Arévalo left AMETRA in 1990 over contrasting views within the organization.
Later advocacy and entrepreneurship
After leaving AMETRA, Arévalo began treating people at his home in Yarinacocha, catering exclusively to a mestizo clientele. In 1994, through his affiliation with the indigenous development organization AIDESEP, he published a book: Medicinal Plants and Their Benefit to Shipibo-Conibo Health (Spanish: Las plantas medicinales y su beneficio en la salud Shipibo-Conibo).
In May 1999, the UN's World Intellectual Property Organization (WIPO) met with Arévalo to discuss his perspective on the "intellectual property needs and expectations" of Amazonian peoples. Arévalo expressed the view that traditional medicine is of pivotal importance to Amazonian cultures, and that indigenous communities must be able to negotiate access to it in order to prevent exploitation and environmental harm. Arévalo was one of several people that WIPO representatives spoke with during a fact-finding mission to Peru and Bolivia. Arévalo spoke in his capacity as president of IDIMA, the Instituto de Difusion e Investigacion de la Medicina Amazonica.
In 2004 Arévalo founded a woodland healing-retreat near the city of Iquitos. He co-managed the center with his wife, Sonia Chuquimbalqui, and marketed it to health tourists. The center was called Espíritu de Anaconda ("Anaconda Spirit") until they renamed it to Anaconda Cosmica ("Cosmic Anaconda") in 2011. For a time, Arévalo also operated a second lodge, Baris Betsa.
Arévalo's son James began operating a retreat lodge called Luz Cosmica in 2010. James learned vegetalismo from his grandfather, Benito; he began studying under Guillermo in 2006. Another of Arévalo's students, Ricardo Amaringo, opened a lodge called Nihue Rao (aka Ronin Saini) in 2011, in partnership with American family medicine practitioner Joe Tafur and Canadian artist Cvita Mamic.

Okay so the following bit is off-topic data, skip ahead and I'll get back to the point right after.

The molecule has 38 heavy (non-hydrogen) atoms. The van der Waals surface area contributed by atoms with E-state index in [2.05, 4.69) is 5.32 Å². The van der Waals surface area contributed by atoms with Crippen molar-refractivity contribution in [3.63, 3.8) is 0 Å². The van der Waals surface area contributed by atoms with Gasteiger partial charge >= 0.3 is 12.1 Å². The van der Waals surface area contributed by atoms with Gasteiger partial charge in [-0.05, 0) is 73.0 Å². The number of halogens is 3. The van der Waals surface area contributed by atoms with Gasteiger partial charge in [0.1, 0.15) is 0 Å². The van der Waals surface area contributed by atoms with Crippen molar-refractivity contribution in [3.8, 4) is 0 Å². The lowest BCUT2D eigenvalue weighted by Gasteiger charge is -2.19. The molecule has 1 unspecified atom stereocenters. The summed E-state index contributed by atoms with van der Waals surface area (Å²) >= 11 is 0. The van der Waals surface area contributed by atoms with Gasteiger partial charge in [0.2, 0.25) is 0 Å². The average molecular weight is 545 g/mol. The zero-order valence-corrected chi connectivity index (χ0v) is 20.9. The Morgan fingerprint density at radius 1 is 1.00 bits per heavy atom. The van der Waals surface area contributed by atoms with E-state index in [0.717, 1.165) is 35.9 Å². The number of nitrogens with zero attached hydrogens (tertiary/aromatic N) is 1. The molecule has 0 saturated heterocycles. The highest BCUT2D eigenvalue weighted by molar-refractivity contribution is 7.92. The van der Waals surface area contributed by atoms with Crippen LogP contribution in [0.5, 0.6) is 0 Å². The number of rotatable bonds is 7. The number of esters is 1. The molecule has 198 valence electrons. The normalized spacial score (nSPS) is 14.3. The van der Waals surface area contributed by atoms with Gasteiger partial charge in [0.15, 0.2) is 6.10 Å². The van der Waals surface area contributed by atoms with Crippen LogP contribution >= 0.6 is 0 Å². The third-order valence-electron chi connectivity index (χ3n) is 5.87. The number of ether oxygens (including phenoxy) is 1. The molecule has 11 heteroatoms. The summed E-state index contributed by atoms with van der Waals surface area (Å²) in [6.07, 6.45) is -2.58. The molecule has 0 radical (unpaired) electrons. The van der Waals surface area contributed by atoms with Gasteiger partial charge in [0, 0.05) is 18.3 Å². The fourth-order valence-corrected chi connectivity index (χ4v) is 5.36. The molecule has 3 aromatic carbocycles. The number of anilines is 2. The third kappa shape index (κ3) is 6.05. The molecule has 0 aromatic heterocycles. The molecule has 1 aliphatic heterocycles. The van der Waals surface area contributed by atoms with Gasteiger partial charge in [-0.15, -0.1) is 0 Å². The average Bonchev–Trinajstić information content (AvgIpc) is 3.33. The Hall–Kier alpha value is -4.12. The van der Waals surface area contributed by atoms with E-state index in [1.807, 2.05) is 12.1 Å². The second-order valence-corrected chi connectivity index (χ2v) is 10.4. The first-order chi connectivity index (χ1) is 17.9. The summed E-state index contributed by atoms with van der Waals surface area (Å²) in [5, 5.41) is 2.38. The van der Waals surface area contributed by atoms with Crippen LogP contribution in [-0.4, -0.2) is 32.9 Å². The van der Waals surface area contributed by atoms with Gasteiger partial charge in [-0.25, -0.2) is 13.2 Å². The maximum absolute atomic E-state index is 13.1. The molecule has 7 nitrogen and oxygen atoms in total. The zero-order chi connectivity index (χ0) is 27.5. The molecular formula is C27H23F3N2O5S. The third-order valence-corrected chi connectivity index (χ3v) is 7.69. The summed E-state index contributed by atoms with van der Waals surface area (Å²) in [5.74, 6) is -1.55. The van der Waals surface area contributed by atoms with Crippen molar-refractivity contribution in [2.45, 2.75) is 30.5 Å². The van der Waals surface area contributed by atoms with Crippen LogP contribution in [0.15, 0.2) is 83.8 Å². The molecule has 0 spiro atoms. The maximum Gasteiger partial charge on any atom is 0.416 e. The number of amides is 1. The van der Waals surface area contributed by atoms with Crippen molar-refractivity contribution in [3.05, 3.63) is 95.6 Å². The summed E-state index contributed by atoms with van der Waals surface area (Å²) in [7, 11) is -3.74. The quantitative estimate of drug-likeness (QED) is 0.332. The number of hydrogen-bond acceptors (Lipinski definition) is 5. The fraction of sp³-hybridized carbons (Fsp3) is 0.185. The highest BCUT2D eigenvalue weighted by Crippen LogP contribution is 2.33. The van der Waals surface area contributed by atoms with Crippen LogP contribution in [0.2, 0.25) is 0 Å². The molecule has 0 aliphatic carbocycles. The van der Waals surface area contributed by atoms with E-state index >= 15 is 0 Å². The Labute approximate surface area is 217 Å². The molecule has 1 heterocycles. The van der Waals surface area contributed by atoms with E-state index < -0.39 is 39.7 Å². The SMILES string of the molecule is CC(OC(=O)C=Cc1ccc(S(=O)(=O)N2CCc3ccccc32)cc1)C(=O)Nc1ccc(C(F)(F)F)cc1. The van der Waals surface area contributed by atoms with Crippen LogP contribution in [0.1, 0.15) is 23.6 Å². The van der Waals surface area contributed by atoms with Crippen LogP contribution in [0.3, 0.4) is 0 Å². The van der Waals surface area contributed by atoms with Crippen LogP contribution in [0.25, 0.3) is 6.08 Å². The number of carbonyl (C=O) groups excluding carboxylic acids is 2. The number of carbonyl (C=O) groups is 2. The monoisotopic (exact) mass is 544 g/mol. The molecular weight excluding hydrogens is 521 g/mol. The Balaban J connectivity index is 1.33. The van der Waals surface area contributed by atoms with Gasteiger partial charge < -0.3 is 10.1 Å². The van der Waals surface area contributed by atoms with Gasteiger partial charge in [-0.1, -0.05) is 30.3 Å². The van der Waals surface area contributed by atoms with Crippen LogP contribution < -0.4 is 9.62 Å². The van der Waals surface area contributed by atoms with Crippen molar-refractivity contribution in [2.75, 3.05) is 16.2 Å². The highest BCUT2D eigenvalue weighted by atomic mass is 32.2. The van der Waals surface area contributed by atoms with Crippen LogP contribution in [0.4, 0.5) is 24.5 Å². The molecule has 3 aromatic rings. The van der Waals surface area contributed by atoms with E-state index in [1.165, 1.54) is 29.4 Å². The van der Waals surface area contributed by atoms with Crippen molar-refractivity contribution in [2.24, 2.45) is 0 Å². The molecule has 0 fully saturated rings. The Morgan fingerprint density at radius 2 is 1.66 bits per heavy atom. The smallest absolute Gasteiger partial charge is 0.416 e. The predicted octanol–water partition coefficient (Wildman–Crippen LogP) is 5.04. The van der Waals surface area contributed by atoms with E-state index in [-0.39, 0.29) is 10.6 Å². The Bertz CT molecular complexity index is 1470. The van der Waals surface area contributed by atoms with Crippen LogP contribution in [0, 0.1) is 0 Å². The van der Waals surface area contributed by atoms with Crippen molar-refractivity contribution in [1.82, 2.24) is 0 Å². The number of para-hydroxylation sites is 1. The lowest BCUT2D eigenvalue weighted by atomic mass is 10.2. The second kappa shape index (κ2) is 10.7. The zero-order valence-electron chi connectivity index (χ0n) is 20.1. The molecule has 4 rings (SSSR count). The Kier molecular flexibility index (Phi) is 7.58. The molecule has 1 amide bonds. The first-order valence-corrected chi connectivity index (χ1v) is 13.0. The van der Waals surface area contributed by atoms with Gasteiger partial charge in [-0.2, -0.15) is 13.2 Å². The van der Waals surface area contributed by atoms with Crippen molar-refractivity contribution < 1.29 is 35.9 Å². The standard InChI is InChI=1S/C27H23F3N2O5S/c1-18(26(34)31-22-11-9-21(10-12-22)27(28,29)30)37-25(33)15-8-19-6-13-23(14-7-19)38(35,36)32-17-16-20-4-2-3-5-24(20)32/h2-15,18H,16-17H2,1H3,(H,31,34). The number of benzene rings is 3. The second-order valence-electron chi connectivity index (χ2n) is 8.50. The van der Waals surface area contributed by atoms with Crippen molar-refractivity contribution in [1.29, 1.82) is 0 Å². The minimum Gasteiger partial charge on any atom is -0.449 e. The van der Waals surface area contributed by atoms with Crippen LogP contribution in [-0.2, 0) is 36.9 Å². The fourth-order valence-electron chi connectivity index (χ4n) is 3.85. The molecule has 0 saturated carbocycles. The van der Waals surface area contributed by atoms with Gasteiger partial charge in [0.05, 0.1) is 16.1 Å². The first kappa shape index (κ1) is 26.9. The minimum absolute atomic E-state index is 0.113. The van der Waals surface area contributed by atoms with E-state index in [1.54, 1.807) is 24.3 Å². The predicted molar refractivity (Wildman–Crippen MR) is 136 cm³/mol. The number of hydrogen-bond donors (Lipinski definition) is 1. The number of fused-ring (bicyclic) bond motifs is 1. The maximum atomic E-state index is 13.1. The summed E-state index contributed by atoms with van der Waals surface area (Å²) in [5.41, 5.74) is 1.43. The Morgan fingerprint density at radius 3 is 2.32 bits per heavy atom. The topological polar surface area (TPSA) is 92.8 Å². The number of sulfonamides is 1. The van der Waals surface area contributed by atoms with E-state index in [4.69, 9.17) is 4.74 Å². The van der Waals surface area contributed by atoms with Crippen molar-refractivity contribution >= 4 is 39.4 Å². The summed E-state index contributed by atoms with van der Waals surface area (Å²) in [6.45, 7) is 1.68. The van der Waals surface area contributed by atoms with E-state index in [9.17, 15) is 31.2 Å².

A central fixture at the retreat lodges is the administration of ayahuasca, a psychedelic tisane used and revered by ethnic groups throughout the Amazon Basin. In an interview with journalist Roger Rumrrill in 2005, Arévalo lamented the state of drug tourism in Peru.
Arévalo was filmed for the ayahuasca documentary films D'autres mondes (2004) and Vine of the Soul: Encounters with Ayahuasca (2010). Jan Kounen, director of D'autres mondes, met Arévalo in the Peruvian Amazon while conducting research for his film Blueberry (2004). Kounen gave Arévalo a minor role in Blueberry, and participated in ayahuasca ceremonies with him over the course of a year. Two songs sung by Arévalo (credited to his Shipibo name, Kestenbetsa) appear on the Blueberry soundtrack. When another interviewer asked Arévalo what impact his appearances in Kounen's films have had, Arévalo said: "It meant that more and more people became aware of ayahuasca shamanism, and that's good. Professionally it's meant that more and more people are interested in Guillermo, and they want to know me."
Kounen had previously co-produced an album of eight songs sung by Arévalo (a cappella) in the Shipibo language. The album, Songs from Questembetsa: Shipibo Shaman of Peru, was released on CD in 2000. The other co-producers were French musicians Jean-Jacques Hertz and François Roy, who also composed Blueberry's score.
Recently, there have been allegations against him regarding sexual assaults during ayahuasca retreats.